From Silent Spring to Silent Crisis — How humanity is on the road to wiping out one million species

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The devastating impact we have on this planet has been obvious for some decades. In 1962, Rachel Carson wrote her seminal work ‘Silent Spring’, which documented the adverse effects of indiscriminate use of pesticides. Along the way we have had a number of other environmental issues: from ozone layer depletion to the devastating impacts of climate change.

Now the Intergovernmental Science-Policy Platform on Biodiversity and Ecosystem Services (IPBES) has spent three years of effort, using 15,000 reference materials, to publish a 15,00 page document giving us perhaps the most powerful indictment of how humans have treated this planet. And the prognosis is not good. We are consistently contributing to drastic loss of natural resources and because it is not as well known as climate change, it is being termed as a “silent crisis’.

In the last 50 years, increasing population and need for natural resources has led to a level of extraction never before seen in our history; whether on the land or the sea. And the refuse from our activities has impacted land, sea, as well as the sky.

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The report tells us that since 1900, the average abundance of native species in most major land-based habitats has fallen by at least 20 percent. More than 40 percent of amphibian species, almost 33 percent of corals and more than 33 percent of all marine mammals are threatened. Even for insects, of which there is not a great deal of data, evidence supports an estimated 10 percent as being threatened. By the 16th century we had already driven to extinction at least 680 vertebrate species.

“Ecosystems, species, wild populations, local varieties and breeds of domesticated plants and animals are shrinking, deteriorating or vanishing. The essential, interconnected web of life on Earth is getting smaller and increasingly frayed. This loss is a direct result of human activity and constitutes a direct threat to human well-being in all regions of the world.”said Prof. Settele, co-chair of the Assessment.

The report highlights that an estimated three-quarters of the land-based environment and about 66 percent of the marine environment have been altered. Furthermore, plastic pollution has increased tenfold since 1980 to say nothing of the 300–400 million tons of heavy metals, solvents, toxic sludge and other wastes from industrial facilities, which are dumped annually into the world’s waters.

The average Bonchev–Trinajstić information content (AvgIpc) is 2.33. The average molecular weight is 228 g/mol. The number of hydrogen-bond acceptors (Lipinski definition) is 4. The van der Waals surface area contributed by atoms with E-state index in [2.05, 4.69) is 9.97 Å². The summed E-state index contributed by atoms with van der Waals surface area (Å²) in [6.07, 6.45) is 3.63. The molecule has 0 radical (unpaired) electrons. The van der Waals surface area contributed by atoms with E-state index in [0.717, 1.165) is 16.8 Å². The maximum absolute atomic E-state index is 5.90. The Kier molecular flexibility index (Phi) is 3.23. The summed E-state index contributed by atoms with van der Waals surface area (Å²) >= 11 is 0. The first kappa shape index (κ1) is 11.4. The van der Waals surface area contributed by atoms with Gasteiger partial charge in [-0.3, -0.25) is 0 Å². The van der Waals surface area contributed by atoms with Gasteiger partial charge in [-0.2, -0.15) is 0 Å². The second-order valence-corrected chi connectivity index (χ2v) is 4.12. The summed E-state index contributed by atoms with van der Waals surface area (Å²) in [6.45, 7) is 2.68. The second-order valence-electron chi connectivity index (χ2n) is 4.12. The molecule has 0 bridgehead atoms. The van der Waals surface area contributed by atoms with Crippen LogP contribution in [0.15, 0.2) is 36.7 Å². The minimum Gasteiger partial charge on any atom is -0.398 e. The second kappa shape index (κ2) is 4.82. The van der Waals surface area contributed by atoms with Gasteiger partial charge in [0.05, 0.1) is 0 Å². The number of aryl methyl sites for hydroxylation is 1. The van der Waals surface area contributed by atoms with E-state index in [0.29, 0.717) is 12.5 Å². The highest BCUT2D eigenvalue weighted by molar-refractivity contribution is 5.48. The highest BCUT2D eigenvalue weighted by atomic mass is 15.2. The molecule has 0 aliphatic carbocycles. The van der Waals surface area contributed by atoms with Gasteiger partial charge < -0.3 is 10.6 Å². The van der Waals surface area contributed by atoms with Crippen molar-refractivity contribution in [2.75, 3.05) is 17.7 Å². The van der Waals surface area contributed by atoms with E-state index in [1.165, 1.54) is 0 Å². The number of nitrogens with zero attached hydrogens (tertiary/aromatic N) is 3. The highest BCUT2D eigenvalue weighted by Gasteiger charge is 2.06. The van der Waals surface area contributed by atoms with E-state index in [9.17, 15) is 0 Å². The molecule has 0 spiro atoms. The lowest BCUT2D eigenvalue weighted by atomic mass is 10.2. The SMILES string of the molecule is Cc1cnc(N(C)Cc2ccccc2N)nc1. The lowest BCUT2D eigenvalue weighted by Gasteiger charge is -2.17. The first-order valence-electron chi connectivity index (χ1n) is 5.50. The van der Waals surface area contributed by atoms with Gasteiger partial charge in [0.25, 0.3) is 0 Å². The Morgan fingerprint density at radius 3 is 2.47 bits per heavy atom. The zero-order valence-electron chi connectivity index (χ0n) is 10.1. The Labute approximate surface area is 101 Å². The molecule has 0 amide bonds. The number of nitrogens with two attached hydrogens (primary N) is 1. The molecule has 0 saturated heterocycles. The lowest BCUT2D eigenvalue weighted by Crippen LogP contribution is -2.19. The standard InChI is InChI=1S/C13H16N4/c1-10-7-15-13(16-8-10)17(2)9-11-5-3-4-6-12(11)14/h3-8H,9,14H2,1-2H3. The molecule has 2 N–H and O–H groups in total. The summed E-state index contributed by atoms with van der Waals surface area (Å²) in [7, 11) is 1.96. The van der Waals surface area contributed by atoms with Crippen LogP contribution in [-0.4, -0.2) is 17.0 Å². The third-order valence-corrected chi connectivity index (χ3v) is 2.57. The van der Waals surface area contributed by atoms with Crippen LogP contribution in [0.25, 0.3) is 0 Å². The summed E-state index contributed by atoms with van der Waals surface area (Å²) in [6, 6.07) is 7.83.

Graphic from IPBES

The direct drivers of change in nature with the largest relative global impacts have been classified as: (1) changes in land and sea use; (2) direct exploitation of organisms; (3) climate change; (4) pollution and (5) invasive alien species.

All of these drivers combined are killing species at never before seen rates and an average of around 25 percent of animals and plants are now threatened, which translates to around a million species now facing extinction within decades, a rate of destruction tens to hundreds of times higher than the average over the past 10 million years. Ecosystems have declined by 47 percent and global biomass of wild mammals has fallen by 82 percent. Moreover, the productivity of 23 percent of the land surface has been reduced.

The authors present a number of options and future scenarios and in almost all cases, the negative trends for nature will continue to 2050 and beyond.

A range of transformative actions are presented that define pathways to sustainability in agriculture, forestry, marine systems, freshwater systems, urban areas, energy, finance and many others.

Although we have done our best to completely annihilate all nature from this planet and thus have jeopardized our own future; there are still some things we can do together to make sure all is not lost. This means working towards nature and biodiversity conservation, while taking into account sustainable extraction and development.

The IPBES report is a clarion call, telling us that we do not have a choice anymore. We must adopt more sustainable economic systems and move away from the “current limited paradigm of economic growth”. This is now crucial if we are to avert the “silent crisis” that has come upon the Earth — the only home we have.

Featured image: Pexels from Pixabay

I am a Chartered Environmentalist from the Royal Society for the Environment, UK and co-owner of DoLocal Digital Marketing Agency Ltd, with a Master of Environmental Management from Yale University, an MBA in Finance, and a Bachelor of Science in Physics and Mathematics. I am passionate about science, history and environment and love to create content on these topics.

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